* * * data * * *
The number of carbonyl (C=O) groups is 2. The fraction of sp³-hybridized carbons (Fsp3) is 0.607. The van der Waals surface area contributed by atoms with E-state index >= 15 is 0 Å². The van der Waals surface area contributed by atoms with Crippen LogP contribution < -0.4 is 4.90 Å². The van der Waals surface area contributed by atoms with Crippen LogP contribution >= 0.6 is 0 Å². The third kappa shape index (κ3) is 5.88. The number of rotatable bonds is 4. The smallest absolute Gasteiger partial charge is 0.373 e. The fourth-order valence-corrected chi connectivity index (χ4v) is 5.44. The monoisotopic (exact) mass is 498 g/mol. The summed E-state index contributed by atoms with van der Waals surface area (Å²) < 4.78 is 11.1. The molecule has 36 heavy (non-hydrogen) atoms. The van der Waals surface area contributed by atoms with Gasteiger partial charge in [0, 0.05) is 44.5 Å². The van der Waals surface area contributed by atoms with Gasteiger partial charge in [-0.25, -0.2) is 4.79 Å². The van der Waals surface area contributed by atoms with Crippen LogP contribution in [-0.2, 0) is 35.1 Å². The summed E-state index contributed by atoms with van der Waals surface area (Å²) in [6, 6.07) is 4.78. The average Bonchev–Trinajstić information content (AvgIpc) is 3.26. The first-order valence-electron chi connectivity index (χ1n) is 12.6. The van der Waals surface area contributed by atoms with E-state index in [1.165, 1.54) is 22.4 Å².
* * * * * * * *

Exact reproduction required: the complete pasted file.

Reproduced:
The number of carbonyl (C=O) groups is 2. The fraction of sp³-hybridized carbons (Fsp3) is 0.607. The van der Waals surface area contributed by atoms with E-state index >= 15 is 0 Å². The van der Waals surface area contributed by atoms with Crippen LogP contribution < -0.4 is 4.90 Å². The van der Waals surface area contributed by atoms with Crippen LogP contribution >= 0.6 is 0 Å². The third kappa shape index (κ3) is 5.88. The number of rotatable bonds is 4. The smallest absolute Gasteiger partial charge is 0.373 e. The fourth-order valence-corrected chi connectivity index (χ4v) is 5.44. The monoisotopic (exact) mass is 498 g/mol. The summed E-state index contributed by atoms with van der Waals surface area (Å²) < 4.78 is 11.1. The molecule has 36 heavy (non-hydrogen) atoms. The van der Waals surface area contributed by atoms with Gasteiger partial charge in [0, 0.05) is 44.5 Å². The van der Waals surface area contributed by atoms with Gasteiger partial charge in [-0.25, -0.2) is 4.79 Å². The van der Waals surface area contributed by atoms with Crippen LogP contribution in [-0.2, 0) is 35.1 Å². The summed E-state index contributed by atoms with van der Waals surface area (Å²) in [6, 6.07) is 4.78. The average Bonchev–Trinajstić information content (AvgIpc) is 3.26. The first-order valence-electron chi connectivity index (χ1n) is 12.6. The van der Waals surface area contributed by atoms with E-state index in [1.165, 1.54) is 22.4 Å².